Louis Bachelier’s “Theory of Speculation” & The Origins Of Modern Finance
Bachelier’s use of brownian motion to evaluate stock options has provided the foundation for much of modern finance. Ironically, Mandelbrot disagrees with Bachelier’s notion that stocks options are “elementary particles” conforming to the rules of physics. I hope you enjoy this paper – regardless of external validity Bachelier’s work is a must read for students of financial history.
Background (Via Wikipedia)
Louis Jean-Baptiste Alphonse Bachelier (March 11, 1870 – April 28, 1946) was a French mathematician at the turn of the 20th century. He is credited with being the first person to model the stochastic process now called Brownian motion, which was part of his PhD thesis The Theory of Speculation, (published 1900).
His thesis, which discussed the use of Brownian motion to evaluate stock options, is historically the first paper to use advanced mathematics in the study of finance. Thus, Bachelier is considered a pioneer in the study of financial mathematics and stochastic processes.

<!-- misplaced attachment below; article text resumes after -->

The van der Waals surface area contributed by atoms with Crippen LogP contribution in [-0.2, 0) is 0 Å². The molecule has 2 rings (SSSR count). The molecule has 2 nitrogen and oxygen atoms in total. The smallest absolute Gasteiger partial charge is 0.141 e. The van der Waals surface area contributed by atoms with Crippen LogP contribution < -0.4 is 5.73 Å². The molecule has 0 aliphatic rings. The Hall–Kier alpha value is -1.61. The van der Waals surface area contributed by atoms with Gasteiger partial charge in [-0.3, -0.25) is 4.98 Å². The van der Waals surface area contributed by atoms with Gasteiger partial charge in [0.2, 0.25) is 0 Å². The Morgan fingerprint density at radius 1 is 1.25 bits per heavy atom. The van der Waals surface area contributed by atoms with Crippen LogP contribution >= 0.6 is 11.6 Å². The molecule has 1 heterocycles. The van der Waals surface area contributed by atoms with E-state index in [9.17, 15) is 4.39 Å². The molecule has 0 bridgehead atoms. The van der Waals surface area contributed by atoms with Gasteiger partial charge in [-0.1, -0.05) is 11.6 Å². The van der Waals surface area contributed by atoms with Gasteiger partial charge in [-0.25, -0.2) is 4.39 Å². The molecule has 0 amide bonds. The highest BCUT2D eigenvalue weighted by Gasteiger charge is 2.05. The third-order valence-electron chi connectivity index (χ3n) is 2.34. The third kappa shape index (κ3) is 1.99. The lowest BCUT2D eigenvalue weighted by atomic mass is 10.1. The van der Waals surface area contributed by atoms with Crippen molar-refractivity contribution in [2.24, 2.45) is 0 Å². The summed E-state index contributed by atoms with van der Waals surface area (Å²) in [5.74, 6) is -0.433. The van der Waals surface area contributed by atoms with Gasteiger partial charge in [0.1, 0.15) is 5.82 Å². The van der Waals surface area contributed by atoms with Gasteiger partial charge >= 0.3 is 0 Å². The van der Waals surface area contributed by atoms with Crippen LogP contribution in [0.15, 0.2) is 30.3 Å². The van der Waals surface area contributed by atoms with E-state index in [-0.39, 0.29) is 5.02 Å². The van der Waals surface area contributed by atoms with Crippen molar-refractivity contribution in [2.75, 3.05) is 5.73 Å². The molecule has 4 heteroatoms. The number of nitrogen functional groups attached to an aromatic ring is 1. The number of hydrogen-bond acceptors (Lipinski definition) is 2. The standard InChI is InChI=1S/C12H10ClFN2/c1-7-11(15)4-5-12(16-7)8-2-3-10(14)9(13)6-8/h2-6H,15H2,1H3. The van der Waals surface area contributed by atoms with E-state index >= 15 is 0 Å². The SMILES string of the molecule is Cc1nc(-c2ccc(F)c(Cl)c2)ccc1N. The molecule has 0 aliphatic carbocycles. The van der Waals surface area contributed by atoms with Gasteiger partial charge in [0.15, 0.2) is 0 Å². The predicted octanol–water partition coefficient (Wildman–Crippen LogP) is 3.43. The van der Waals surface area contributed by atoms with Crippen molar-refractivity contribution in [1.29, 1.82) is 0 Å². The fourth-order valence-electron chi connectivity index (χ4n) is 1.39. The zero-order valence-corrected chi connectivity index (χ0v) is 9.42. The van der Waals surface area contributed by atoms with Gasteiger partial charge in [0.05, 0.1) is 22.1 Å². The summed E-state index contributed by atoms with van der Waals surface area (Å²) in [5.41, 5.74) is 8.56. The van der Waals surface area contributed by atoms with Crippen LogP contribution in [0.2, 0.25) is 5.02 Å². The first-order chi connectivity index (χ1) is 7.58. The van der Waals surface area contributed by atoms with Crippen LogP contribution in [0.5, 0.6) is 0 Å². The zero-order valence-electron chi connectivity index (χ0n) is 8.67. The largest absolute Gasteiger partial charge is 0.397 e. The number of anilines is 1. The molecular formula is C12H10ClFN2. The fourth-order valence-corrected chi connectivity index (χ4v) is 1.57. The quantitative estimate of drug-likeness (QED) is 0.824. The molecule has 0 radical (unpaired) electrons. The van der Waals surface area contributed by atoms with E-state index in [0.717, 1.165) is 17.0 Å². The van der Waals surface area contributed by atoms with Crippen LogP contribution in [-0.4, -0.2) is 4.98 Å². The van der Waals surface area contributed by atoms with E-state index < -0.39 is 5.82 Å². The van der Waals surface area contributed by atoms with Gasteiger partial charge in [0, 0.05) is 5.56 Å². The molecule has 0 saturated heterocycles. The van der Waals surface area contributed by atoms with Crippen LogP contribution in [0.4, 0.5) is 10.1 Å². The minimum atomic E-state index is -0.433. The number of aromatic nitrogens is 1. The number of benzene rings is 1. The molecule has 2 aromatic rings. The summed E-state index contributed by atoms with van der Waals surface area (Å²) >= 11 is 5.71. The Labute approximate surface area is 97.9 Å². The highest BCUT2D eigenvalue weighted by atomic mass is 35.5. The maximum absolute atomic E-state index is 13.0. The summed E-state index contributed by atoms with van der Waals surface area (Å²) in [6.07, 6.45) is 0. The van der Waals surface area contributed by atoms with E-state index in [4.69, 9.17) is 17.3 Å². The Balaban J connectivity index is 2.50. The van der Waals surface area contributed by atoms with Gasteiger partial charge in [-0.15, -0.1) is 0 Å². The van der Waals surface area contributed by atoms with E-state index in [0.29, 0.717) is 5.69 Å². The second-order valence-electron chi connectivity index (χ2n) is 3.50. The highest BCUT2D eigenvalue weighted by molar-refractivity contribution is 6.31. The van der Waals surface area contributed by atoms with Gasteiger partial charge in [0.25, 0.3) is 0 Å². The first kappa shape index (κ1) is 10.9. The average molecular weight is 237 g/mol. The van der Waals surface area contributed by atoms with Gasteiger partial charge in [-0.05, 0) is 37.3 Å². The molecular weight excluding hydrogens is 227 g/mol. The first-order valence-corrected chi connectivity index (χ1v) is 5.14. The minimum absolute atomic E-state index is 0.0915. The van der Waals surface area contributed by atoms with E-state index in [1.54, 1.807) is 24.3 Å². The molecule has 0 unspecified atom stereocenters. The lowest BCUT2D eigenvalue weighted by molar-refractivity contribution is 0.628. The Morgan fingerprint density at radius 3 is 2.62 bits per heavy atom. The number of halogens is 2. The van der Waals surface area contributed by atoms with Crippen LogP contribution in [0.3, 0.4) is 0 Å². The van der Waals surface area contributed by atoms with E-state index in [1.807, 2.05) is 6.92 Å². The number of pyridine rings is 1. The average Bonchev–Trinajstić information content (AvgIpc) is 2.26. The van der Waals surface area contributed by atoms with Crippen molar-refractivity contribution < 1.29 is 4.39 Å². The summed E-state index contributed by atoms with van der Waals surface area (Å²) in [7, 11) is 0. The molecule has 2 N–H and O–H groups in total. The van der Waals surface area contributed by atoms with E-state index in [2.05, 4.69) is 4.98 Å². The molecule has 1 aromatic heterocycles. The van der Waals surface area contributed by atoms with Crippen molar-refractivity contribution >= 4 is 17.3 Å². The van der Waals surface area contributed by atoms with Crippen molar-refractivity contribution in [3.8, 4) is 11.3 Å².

Louis Bachelier’s 1900 PhD thesis Th´eorie de la Sp´eculation introduced mathematical finance to the world and also provided a kind of agenda for probability theory and stochastic analysis for the next 65 years or so. The agenda was carried out by succession of the 20th century’s best mathematician and physicists, but the economic side of Bachelier’s work was completely ignored until it was taken up by Paul Samuelson in the 1960s. By that time the mathematics— which certainly was not developed with any view towards applications in economics—was in perfect shape to solve Samuelson’s problems, and quickly led to the Black-Scholes formula, the watershed event in financial economics. The aim of this talk is to give some account of this twin-track development, based on the discussion in the recent book Davis and Etheridge (2006). The text below consists of some abridged extracts from the book.